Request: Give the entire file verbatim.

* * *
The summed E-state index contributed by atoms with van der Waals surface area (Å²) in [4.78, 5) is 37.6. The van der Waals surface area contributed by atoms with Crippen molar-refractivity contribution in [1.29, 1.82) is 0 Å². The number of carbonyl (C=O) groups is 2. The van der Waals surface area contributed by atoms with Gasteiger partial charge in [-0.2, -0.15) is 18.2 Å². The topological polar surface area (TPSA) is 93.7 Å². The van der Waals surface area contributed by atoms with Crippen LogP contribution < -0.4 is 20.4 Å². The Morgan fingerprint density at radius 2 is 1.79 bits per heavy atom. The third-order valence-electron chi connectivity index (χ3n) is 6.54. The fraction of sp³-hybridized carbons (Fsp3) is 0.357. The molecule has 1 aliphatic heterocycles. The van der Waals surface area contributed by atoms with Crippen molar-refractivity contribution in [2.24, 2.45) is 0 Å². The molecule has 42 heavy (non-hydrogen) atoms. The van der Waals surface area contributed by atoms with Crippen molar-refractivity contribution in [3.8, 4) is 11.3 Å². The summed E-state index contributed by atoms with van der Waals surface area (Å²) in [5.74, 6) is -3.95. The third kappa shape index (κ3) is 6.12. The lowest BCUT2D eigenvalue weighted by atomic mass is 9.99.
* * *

The summed E-state index contributed by atoms with van der Waals surface area (Å²) in [4.78, 5) is 37.6. The van der Waals surface area contributed by atoms with Crippen molar-refractivity contribution in [1.29, 1.82) is 0 Å². The number of carbonyl (C=O) groups is 2. The van der Waals surface area contributed by atoms with Gasteiger partial charge in [-0.2, -0.15) is 18.2 Å². The topological polar surface area (TPSA) is 93.7 Å². The van der Waals surface area contributed by atoms with Crippen LogP contribution < -0.4 is 20.4 Å². The Morgan fingerprint density at radius 2 is 1.79 bits per heavy atom. The third-order valence-electron chi connectivity index (χ3n) is 6.54. The fraction of sp³-hybridized carbons (Fsp3) is 0.357. The molecule has 1 aliphatic heterocycles. The van der Waals surface area contributed by atoms with Crippen molar-refractivity contribution in [2.24, 2.45) is 0 Å². The molecule has 42 heavy (non-hydrogen) atoms. The van der Waals surface area contributed by atoms with Crippen molar-refractivity contribution in [3.8, 4) is 11.3 Å². The summed E-state index contributed by atoms with van der Waals surface area (Å²) in [5.74, 6) is -3.95. The third kappa shape index (κ3) is 6.12. The lowest BCUT2D eigenvalue weighted by atomic mass is 9.99.